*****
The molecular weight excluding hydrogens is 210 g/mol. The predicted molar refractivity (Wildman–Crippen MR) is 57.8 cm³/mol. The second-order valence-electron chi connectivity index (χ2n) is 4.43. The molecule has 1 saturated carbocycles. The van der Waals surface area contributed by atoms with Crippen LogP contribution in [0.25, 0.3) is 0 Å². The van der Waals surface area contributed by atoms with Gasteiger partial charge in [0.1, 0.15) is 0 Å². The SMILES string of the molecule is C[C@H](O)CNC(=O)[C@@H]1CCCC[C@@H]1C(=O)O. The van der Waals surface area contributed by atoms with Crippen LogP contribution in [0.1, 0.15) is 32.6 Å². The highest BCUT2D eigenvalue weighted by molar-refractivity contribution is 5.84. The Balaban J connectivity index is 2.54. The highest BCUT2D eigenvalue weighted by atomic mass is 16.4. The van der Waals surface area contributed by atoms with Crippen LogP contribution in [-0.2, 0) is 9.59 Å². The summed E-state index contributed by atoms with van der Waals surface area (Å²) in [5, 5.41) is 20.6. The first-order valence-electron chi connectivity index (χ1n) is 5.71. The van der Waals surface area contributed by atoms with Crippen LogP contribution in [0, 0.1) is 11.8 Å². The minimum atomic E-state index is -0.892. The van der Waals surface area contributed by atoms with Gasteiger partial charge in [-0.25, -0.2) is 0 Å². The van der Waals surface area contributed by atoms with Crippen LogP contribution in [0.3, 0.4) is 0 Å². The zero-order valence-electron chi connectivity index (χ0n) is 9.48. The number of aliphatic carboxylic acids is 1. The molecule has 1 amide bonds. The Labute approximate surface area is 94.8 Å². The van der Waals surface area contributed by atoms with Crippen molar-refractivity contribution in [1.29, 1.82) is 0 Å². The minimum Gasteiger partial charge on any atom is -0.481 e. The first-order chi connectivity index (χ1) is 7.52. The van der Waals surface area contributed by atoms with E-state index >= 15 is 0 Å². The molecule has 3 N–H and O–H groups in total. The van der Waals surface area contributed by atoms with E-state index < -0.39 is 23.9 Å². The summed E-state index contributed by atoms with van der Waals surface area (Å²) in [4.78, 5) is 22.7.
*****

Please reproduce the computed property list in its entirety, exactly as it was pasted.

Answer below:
The molecular weight excluding hydrogens is 210 g/mol. The predicted molar refractivity (Wildman–Crippen MR) is 57.8 cm³/mol. The second-order valence-electron chi connectivity index (χ2n) is 4.43. The molecule has 1 saturated carbocycles. The van der Waals surface area contributed by atoms with Crippen LogP contribution in [0.25, 0.3) is 0 Å². The van der Waals surface area contributed by atoms with Gasteiger partial charge in [0.1, 0.15) is 0 Å². The SMILES string of the molecule is C[C@H](O)CNC(=O)[C@@H]1CCCC[C@@H]1C(=O)O. The van der Waals surface area contributed by atoms with Crippen LogP contribution in [0.1, 0.15) is 32.6 Å². The highest BCUT2D eigenvalue weighted by molar-refractivity contribution is 5.84. The Balaban J connectivity index is 2.54. The highest BCUT2D eigenvalue weighted by atomic mass is 16.4. The van der Waals surface area contributed by atoms with Crippen LogP contribution in [-0.2, 0) is 9.59 Å². The summed E-state index contributed by atoms with van der Waals surface area (Å²) in [5, 5.41) is 20.6. The first-order valence-electron chi connectivity index (χ1n) is 5.71. The van der Waals surface area contributed by atoms with Crippen LogP contribution in [0, 0.1) is 11.8 Å². The minimum atomic E-state index is -0.892. The van der Waals surface area contributed by atoms with Gasteiger partial charge in [-0.25, -0.2) is 0 Å². The van der Waals surface area contributed by atoms with Crippen LogP contribution in [0.3, 0.4) is 0 Å². The zero-order valence-electron chi connectivity index (χ0n) is 9.48. The number of aliphatic carboxylic acids is 1. The molecule has 1 amide bonds. The Labute approximate surface area is 94.8 Å². The van der Waals surface area contributed by atoms with Crippen molar-refractivity contribution in [1.29, 1.82) is 0 Å². The minimum Gasteiger partial charge on any atom is -0.481 e. The first-order chi connectivity index (χ1) is 7.52. The van der Waals surface area contributed by atoms with E-state index >= 15 is 0 Å². The molecule has 3 N–H and O–H groups in total. The van der Waals surface area contributed by atoms with E-state index < -0.39 is 23.9 Å². The summed E-state index contributed by atoms with van der Waals surface area (Å²) in [4.78, 5) is 22.7.